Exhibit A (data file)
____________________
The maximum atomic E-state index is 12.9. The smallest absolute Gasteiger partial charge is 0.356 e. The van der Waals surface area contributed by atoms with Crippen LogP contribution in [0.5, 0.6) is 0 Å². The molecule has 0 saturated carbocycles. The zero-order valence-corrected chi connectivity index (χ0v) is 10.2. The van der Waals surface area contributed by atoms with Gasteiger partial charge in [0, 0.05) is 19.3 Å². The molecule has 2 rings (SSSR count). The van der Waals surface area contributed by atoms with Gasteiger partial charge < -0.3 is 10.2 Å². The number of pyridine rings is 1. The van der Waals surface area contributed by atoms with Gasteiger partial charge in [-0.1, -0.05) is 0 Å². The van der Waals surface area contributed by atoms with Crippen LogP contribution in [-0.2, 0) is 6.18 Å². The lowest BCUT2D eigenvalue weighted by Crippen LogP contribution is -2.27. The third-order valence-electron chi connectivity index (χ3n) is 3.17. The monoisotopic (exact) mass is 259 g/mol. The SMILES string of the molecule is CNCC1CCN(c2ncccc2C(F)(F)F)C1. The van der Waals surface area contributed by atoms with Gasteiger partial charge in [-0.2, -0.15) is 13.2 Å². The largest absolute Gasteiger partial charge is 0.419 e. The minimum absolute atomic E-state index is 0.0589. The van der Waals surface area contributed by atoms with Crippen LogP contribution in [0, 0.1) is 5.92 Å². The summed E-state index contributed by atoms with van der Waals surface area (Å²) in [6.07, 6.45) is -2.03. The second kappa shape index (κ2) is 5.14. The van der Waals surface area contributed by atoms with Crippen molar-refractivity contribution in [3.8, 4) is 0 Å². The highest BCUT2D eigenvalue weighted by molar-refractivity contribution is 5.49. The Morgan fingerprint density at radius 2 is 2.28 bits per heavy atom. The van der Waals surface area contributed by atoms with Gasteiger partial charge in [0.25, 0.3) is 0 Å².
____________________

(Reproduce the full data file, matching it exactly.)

The maximum atomic E-state index is 12.9. The smallest absolute Gasteiger partial charge is 0.356 e. The van der Waals surface area contributed by atoms with Crippen LogP contribution in [0.5, 0.6) is 0 Å². The molecule has 0 saturated carbocycles. The zero-order valence-corrected chi connectivity index (χ0v) is 10.2. The van der Waals surface area contributed by atoms with Gasteiger partial charge in [0, 0.05) is 19.3 Å². The molecule has 2 rings (SSSR count). The van der Waals surface area contributed by atoms with Gasteiger partial charge < -0.3 is 10.2 Å². The number of pyridine rings is 1. The van der Waals surface area contributed by atoms with Gasteiger partial charge in [-0.1, -0.05) is 0 Å². The van der Waals surface area contributed by atoms with Crippen LogP contribution in [-0.2, 0) is 6.18 Å². The lowest BCUT2D eigenvalue weighted by Crippen LogP contribution is -2.27. The third-order valence-electron chi connectivity index (χ3n) is 3.17. The monoisotopic (exact) mass is 259 g/mol. The SMILES string of the molecule is CNCC1CCN(c2ncccc2C(F)(F)F)C1. The van der Waals surface area contributed by atoms with Gasteiger partial charge in [-0.2, -0.15) is 13.2 Å². The largest absolute Gasteiger partial charge is 0.419 e. The minimum absolute atomic E-state index is 0.0589. The van der Waals surface area contributed by atoms with Crippen LogP contribution in [0, 0.1) is 5.92 Å². The summed E-state index contributed by atoms with van der Waals surface area (Å²) in [6.07, 6.45) is -2.03. The second kappa shape index (κ2) is 5.14. The van der Waals surface area contributed by atoms with Crippen molar-refractivity contribution in [3.8, 4) is 0 Å². The highest BCUT2D eigenvalue weighted by molar-refractivity contribution is 5.49. The Morgan fingerprint density at radius 2 is 2.28 bits per heavy atom. The van der Waals surface area contributed by atoms with Gasteiger partial charge in [0.25, 0.3) is 0 Å².